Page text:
By Jim Colton

Growing up as a teenager is the 1960’s with both parents in the journalism field, (Dad, the Director of Photography for the Associated Press and Mom the Art Director for People Magazine) there were always magazines and newspapers in the house. But the two staples that always graced the coffee table were LIFE magazine and National Geographic, delivered by subscription mail and arriving each month with great anticipation. 

As with many readers, I flipped through LIFE magazine from back-to-front starting with the feature on the last page called “Miscellany.”  It frequently displayed a photo which more often than not brought a smile to my face. It was surely one of my first encounters with the power of photography and its ability to move the viewer in some way bringing deeper meaning to many of life’s whimsical situations.

On a bit more serious note, I was equally fascinated by the little magazine with big impact,National Geographic. I remember the bookshelf in our living room which was lined with the trademark yellow boundary, perfect bound monthly issues….stacked as neatly as a library. Each issue brought me to places around the world, enriching my life with cultures I might never have the chance to experience in real life.  And every issue also came with an outrageous fold-out map with amazing detail which would keep me occupied for hours!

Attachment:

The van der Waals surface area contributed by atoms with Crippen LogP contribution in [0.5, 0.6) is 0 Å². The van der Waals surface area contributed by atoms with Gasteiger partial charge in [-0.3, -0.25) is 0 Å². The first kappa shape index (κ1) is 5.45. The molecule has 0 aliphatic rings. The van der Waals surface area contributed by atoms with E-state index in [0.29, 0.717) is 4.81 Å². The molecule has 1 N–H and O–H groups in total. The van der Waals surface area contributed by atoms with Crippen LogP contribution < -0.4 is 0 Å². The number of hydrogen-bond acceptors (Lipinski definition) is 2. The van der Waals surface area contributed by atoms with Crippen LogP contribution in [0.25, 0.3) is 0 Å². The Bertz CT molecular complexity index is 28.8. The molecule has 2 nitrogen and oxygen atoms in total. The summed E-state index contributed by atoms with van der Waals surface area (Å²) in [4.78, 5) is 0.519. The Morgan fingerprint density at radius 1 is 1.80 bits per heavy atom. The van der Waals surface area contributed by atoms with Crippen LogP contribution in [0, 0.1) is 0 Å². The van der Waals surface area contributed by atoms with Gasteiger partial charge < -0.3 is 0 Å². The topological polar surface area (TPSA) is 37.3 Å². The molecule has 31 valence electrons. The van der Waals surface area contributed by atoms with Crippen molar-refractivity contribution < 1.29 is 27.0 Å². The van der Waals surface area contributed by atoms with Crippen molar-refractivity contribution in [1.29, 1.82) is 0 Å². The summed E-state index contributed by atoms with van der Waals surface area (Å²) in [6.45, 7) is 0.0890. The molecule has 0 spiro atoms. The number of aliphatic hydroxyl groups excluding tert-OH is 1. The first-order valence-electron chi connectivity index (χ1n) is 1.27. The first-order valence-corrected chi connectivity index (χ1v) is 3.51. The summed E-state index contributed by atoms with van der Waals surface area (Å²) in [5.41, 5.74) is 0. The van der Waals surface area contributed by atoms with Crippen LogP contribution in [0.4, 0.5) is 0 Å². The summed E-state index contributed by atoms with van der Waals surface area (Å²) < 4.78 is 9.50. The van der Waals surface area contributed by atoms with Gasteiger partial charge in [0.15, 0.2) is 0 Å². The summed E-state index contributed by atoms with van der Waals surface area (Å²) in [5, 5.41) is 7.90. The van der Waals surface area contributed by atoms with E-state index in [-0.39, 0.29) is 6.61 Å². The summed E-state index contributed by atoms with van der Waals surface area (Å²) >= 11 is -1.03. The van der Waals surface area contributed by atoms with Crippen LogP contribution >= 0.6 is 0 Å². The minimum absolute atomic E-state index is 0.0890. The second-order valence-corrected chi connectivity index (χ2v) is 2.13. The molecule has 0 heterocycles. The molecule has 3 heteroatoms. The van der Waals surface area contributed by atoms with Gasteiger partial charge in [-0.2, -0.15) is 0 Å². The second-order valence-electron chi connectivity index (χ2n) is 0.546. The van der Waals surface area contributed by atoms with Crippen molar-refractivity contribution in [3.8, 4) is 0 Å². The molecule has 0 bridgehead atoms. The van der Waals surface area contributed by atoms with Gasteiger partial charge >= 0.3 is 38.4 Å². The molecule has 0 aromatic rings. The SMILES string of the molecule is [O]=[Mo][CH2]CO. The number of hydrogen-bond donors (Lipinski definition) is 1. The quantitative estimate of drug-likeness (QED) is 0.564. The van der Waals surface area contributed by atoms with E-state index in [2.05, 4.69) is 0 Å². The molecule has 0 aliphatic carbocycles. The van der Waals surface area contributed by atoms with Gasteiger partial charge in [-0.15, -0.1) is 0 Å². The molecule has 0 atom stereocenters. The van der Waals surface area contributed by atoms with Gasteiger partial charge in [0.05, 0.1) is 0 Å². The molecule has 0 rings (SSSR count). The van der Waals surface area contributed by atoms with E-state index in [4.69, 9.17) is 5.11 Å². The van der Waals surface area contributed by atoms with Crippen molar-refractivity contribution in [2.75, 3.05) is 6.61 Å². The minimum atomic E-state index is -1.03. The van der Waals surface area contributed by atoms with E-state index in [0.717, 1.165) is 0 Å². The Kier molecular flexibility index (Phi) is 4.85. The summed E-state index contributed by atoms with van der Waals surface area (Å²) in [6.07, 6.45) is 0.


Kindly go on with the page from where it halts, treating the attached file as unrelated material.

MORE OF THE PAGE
In my later years, as a professional photo editor, I have grown to appreciate the amazing visuals that continues to bring to their readers…and…I have a profound respect for the people behind the scenes that make that possible. One of those people is their Executive Editor, Dennis R. Dimick.

Dimick is not only a champion for great photography and great stories but he is also acutely involved in the magazine’s coverage of environmental issues, a topic that is near and dear to his very existence. In addition to overseeing all of NG’s environmental stories, you will find Dimick speaking about climate change on the lecture circuit, jotting thoughts on his blog and Twitter as well as posting his images on Instagram, Tumblr, and 500px (see links below). And for almost 20 years, he’s also given back to the industry as a faculty member of the Missouri Photo Workshop emphasizing documentary photojournalism inspired by the 1930’s Farm Security Administration photographers like Walker Evans and Dorothea Lange. 

I don’t know where he finds the time to do all this, so I was flattered when he agreed to allow me to steal some of that precious time to share his thoughts on everything from his early influences to environmental issues to how National Geographic has tackled the digital landscape once littered with boxes of Kodachrome.

Read the interview here: